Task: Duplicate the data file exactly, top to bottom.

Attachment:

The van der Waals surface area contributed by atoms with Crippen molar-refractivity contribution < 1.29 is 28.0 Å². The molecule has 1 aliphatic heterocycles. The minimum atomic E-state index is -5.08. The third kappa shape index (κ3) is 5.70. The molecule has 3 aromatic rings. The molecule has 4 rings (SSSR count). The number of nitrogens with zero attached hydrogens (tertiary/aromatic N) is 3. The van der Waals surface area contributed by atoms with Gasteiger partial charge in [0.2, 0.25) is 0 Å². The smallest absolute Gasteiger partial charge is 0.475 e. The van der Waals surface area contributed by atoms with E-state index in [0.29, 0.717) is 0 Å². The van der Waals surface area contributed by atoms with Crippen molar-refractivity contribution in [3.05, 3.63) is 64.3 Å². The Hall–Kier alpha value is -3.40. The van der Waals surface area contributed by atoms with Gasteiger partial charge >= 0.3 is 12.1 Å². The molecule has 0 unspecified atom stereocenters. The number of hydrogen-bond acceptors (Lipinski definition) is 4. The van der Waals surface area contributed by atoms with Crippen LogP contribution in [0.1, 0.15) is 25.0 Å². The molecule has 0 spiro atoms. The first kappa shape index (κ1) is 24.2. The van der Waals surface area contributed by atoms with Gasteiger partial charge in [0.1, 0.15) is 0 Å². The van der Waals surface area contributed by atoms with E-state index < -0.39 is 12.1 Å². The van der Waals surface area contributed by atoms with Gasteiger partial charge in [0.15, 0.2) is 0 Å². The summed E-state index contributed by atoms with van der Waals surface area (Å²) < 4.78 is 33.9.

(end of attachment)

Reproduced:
The van der Waals surface area contributed by atoms with Crippen molar-refractivity contribution < 1.29 is 28.0 Å². The molecule has 1 aliphatic heterocycles. The minimum atomic E-state index is -5.08. The third kappa shape index (κ3) is 5.70. The molecule has 3 aromatic rings. The molecule has 4 rings (SSSR count). The number of nitrogens with zero attached hydrogens (tertiary/aromatic N) is 3. The van der Waals surface area contributed by atoms with Gasteiger partial charge in [0.2, 0.25) is 0 Å². The smallest absolute Gasteiger partial charge is 0.475 e. The van der Waals surface area contributed by atoms with E-state index in [0.29, 0.717) is 0 Å². The van der Waals surface area contributed by atoms with Crippen molar-refractivity contribution in [3.05, 3.63) is 64.3 Å². The Hall–Kier alpha value is -3.40. The van der Waals surface area contributed by atoms with Gasteiger partial charge >= 0.3 is 12.1 Å². The molecule has 0 unspecified atom stereocenters. The number of hydrogen-bond acceptors (Lipinski definition) is 4. The van der Waals surface area contributed by atoms with Crippen LogP contribution in [0.1, 0.15) is 25.0 Å². The molecule has 0 spiro atoms. The first kappa shape index (κ1) is 24.2. The van der Waals surface area contributed by atoms with Gasteiger partial charge in [0.1, 0.15) is 0 Å². The van der Waals surface area contributed by atoms with E-state index < -0.39 is 12.1 Å². The van der Waals surface area contributed by atoms with Gasteiger partial charge in [0.15, 0.2) is 0 Å². The summed E-state index contributed by atoms with van der Waals surface area (Å²) < 4.78 is 33.9.